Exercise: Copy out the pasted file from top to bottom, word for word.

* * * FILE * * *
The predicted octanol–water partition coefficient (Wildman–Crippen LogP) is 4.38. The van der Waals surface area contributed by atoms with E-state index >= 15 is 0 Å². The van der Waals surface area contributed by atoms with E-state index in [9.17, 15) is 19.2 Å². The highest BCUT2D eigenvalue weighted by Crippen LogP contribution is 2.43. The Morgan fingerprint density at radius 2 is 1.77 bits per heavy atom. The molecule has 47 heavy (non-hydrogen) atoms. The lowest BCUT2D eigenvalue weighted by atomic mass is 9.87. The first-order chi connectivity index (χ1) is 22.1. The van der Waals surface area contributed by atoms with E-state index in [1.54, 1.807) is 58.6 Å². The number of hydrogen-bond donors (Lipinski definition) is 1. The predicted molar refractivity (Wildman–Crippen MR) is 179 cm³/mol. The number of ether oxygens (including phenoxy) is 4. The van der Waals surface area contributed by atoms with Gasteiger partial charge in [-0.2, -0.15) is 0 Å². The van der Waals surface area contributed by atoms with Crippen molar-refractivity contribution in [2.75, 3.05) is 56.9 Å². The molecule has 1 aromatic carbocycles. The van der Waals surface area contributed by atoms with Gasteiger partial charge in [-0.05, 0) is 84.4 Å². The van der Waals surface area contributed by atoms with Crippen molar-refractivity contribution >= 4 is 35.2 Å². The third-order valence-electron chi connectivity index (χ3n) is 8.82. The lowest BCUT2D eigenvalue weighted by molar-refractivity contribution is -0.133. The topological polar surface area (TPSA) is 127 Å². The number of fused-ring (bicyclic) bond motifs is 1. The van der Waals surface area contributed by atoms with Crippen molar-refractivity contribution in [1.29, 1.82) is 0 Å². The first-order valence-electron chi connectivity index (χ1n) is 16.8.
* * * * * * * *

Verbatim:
The predicted octanol–water partition coefficient (Wildman–Crippen LogP) is 4.38. The van der Waals surface area contributed by atoms with E-state index >= 15 is 0 Å². The van der Waals surface area contributed by atoms with E-state index in [9.17, 15) is 19.2 Å². The highest BCUT2D eigenvalue weighted by Crippen LogP contribution is 2.43. The Morgan fingerprint density at radius 2 is 1.77 bits per heavy atom. The molecule has 47 heavy (non-hydrogen) atoms. The lowest BCUT2D eigenvalue weighted by atomic mass is 9.87. The first-order chi connectivity index (χ1) is 22.1. The van der Waals surface area contributed by atoms with E-state index in [1.54, 1.807) is 58.6 Å². The number of hydrogen-bond donors (Lipinski definition) is 1. The predicted molar refractivity (Wildman–Crippen MR) is 179 cm³/mol. The number of ether oxygens (including phenoxy) is 4. The van der Waals surface area contributed by atoms with Gasteiger partial charge in [-0.2, -0.15) is 0 Å². The van der Waals surface area contributed by atoms with Crippen molar-refractivity contribution in [2.75, 3.05) is 56.9 Å². The molecule has 1 aromatic carbocycles. The van der Waals surface area contributed by atoms with Gasteiger partial charge in [-0.05, 0) is 84.4 Å². The van der Waals surface area contributed by atoms with Crippen molar-refractivity contribution >= 4 is 35.2 Å². The third-order valence-electron chi connectivity index (χ3n) is 8.82. The lowest BCUT2D eigenvalue weighted by molar-refractivity contribution is -0.133. The topological polar surface area (TPSA) is 127 Å². The number of fused-ring (bicyclic) bond motifs is 1. The van der Waals surface area contributed by atoms with Crippen molar-refractivity contribution in [1.29, 1.82) is 0 Å². The first-order valence-electron chi connectivity index (χ1n) is 16.8.